Scott Thurman: (21:16)
Affect people’s lives. Yeah. And we you’re exactly right. Beth and, and the big thing I’m trying to get HUD right now to focus on is, and the, and the media is these low interest rates loans, don’t just benefit the owner. It’s not lining the owner’s pockets. It allows an owner to take a cut in reimbursement or survive a pandemic when something comes up and this industry and I think the oversight that HUD provides to actually helps increase the quality of care for the residents because they’re so focused on it. So I don’t, I don’t see how I see how does enhancing their protecting the taxpayer. And I think they’re reducing the costs overall to the taxpayer for something, again, back to the affordability is primarily Medicaid and Medicare, so low interest rate loans reduce the overall costs. And at some future date we won’t have to be the industry fighting for that last dollar reimbursement so that they can just keep their expense ratio at 90%, you know?
Beth Mace: (22:28)
Okay. So now let’s switch, we have a little fun here for a minute. We’re going to switch back to your personal story. So I’m going to tell the three, three of them, and I want you to say one of which is false. So the first one was that you have no kids, but you have an extensive collection of Legos, your wife of 30 years. And you met in college at a freshman dance, or you were voted the most likely to be a comedian by your high school class. So just, if you talk about one of those, which one of those is,
Scott Thurman: (22:56)
It’s not true. So my wife of 30 years, and I did not meet a freshmen dance in college. So we have been married for over 30 years. And actually, I mean, she’s probably the biggest influence on my life and my career. She’s an amazing woman. And I’ve learned, I’ve learned a tremendous amount from her. She worked at Nike while I was working at Nike going to college as where we met.
Beth Mace: (23:28)
Do you have shoes that matched then from Nike?
Scott Thurman: (23:31)
We haven’t been at Nike for a while, and so I’m embarrassed to say, I don’t have Nike shoes on right now. It was a family affair. There were several people in our families that worked at Nike. Well, that’s good. Okay. So
Beth Mace: (23:46)
We’ll come back to the other two statements in a minute. So now this is one of the standard questions that I ask. What do you think is one way to grow talent in our sector? It could be in baggy, it could be an operations just in general or specific. However you want to
Scott Thurman: (24:00)
Address that. Yeah. I mean, that’s a great question because I know on the lending side we’ve been facing this in my niche of FHA financing specifically for, for healthcare. And so Greystone we’ve, we’ve recently taken an approach of we’re going after talentcollege, talent right out of school and offering a decent, intensive training program. We bring them in. We have a five-week course, basically that’s led by one of our experts at the firm and give them training, plug them in. And we’re really trying to grow the talent from within in real estate finance that’s specific to healthcare and, and the FHA space in particular, because we’re always stealing each other’s employees here in the FHA space. So I’ve worked at three or four different firms myself.
Scott Thurman: (25:02)
I think you that’s certainly one route. And I can’t even imagine the hurdles that are there with the pandemic and trying to get new people involved. That being said, I have a niece that just has a strong desire. She’s going to nursing school. I don’t know if that includes working at a SNF eventually, or if it’s going to be in a hospital, but finding those people that, it’s about the care and it’s about the interaction with people. And that’s another thing where the media is not helping. I think people right now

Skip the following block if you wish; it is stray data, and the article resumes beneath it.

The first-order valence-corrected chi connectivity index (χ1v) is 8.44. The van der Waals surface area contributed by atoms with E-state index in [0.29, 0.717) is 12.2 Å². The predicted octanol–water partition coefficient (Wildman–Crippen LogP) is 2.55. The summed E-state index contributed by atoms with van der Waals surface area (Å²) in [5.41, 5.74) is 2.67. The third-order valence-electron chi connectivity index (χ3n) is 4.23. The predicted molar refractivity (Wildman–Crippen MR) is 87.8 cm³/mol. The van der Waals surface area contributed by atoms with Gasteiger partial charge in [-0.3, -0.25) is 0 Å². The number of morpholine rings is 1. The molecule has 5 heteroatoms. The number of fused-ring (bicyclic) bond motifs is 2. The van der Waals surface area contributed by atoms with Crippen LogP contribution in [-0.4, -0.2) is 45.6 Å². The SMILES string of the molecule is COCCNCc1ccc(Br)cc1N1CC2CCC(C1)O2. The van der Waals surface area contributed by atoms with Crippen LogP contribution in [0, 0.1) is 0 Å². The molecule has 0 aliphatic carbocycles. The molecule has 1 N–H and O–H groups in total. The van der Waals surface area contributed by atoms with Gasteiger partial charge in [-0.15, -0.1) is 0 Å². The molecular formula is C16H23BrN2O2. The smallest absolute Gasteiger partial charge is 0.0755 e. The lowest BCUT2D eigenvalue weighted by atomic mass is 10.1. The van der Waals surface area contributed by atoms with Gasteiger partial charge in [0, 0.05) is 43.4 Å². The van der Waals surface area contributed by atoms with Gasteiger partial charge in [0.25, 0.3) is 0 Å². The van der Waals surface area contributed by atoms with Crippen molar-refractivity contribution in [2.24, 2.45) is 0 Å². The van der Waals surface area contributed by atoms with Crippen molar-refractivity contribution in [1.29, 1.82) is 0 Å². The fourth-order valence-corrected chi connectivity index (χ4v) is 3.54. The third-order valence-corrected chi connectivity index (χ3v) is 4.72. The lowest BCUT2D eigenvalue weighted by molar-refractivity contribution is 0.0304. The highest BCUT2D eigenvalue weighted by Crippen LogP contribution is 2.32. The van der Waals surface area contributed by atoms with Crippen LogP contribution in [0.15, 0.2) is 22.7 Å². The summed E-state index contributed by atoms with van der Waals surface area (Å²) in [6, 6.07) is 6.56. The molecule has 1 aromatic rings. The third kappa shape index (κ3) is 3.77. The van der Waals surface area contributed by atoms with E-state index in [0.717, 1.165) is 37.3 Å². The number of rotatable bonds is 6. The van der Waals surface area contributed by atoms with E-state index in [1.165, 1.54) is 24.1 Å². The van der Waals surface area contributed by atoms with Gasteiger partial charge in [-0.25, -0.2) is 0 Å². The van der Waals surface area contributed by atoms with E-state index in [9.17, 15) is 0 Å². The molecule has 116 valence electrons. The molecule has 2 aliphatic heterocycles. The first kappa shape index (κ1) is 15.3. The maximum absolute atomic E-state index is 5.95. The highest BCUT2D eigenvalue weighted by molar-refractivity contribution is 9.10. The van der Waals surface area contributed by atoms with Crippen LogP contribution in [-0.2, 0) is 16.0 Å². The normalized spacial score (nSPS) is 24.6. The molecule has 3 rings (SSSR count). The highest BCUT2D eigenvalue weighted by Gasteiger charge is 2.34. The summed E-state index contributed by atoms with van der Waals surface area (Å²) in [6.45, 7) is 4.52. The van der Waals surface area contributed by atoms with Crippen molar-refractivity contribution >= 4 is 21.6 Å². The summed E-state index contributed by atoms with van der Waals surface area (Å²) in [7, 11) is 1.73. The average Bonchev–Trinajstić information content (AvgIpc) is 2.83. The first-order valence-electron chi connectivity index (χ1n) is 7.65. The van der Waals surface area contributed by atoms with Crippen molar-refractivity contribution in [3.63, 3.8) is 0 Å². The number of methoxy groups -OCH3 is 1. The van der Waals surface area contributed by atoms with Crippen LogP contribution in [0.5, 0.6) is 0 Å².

Beth Mace: (25:43)
Challenge for the industry, because senior housing or skilled nursing, I work in the older, isn’t always considered the sexiest thing to do, right. The greatest thing. But in fact, when you talk to people that are involved in the industry, yourself included, there’s a passion there, and it is a place that you can go home at the end of the night and feel like you’ve actually done something good. We had other were a statistician, I’m an economist, you’re banker, or you could be on the front line. So that actually is a lot of industries that one could get into. Depending on your level of interest that you could still be involved with this sector. And it’s only as you pointed out just a growing sector. Certainly.
Scott Thurman: (26:25)
I haven’t been on a site inspection and a long time, and I’m not, I’m pretty introverted, which is why I’m an underwriter. But I will say like going on site inspections of healthcare facilities, there’s something about just what a smile does to a resident. If I go, if I go to a multi-family site inspection and I smile wrong, I might get slapped but in a senior facility smiling at a senior when you’re going by and saying, hi and just the way the person will light up usually and have a conversation, it’s a very rewarding industry, I think. So I’m glad to be a part of it.
Beth Mace: (27:08)
So one more of my standard questions is what’s an innovative idea and how we can strengthen our industry.
Scott Thurman: (27:17)
No, I think one of the things from an innovative idea, it goes to something that I, I first read about at NIC and Beth, you may have had a hand in this, but it’s that forgotten middle. And that’s, that’s something that we struggle with on the multifamily. I mean, apartments, housing in general, I think we’re struggling with, the forgotten middle and I think finding that mix of, affordable and appropriate care, that isn’t Medicaid, and a skilled nursing environment, but can be in an assisted living. I think if my job was to focus on one thing to try and make things more affordable, I’d probably be looking at, how can I bring tax credits over to be more accepted on the assisted living front?
Scott Thurman: (28:09)